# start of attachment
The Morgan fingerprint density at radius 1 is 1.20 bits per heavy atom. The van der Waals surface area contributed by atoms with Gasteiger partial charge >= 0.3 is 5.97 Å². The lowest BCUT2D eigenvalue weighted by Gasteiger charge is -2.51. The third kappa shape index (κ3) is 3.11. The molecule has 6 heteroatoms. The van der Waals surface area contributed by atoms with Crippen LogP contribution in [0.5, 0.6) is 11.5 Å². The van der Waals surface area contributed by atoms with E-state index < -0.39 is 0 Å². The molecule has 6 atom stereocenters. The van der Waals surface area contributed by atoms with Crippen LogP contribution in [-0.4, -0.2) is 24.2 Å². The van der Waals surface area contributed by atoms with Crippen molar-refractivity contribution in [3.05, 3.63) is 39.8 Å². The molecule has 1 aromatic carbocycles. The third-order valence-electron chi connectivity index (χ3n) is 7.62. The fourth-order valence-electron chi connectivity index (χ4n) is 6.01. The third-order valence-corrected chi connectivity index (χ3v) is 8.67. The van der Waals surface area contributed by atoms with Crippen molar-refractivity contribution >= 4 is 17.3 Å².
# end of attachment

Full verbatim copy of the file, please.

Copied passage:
The Morgan fingerprint density at radius 1 is 1.20 bits per heavy atom. The van der Waals surface area contributed by atoms with Gasteiger partial charge >= 0.3 is 5.97 Å². The lowest BCUT2D eigenvalue weighted by Gasteiger charge is -2.51. The third kappa shape index (κ3) is 3.11. The molecule has 6 heteroatoms. The van der Waals surface area contributed by atoms with Crippen LogP contribution in [0.5, 0.6) is 11.5 Å². The van der Waals surface area contributed by atoms with E-state index < -0.39 is 0 Å². The molecule has 6 atom stereocenters. The van der Waals surface area contributed by atoms with Crippen LogP contribution in [-0.4, -0.2) is 24.2 Å². The van der Waals surface area contributed by atoms with Crippen molar-refractivity contribution in [3.05, 3.63) is 39.8 Å². The molecule has 1 aromatic carbocycles. The third-order valence-electron chi connectivity index (χ3n) is 7.62. The fourth-order valence-electron chi connectivity index (χ4n) is 6.01. The third-order valence-corrected chi connectivity index (χ3v) is 8.67. The van der Waals surface area contributed by atoms with Crippen molar-refractivity contribution >= 4 is 17.3 Å².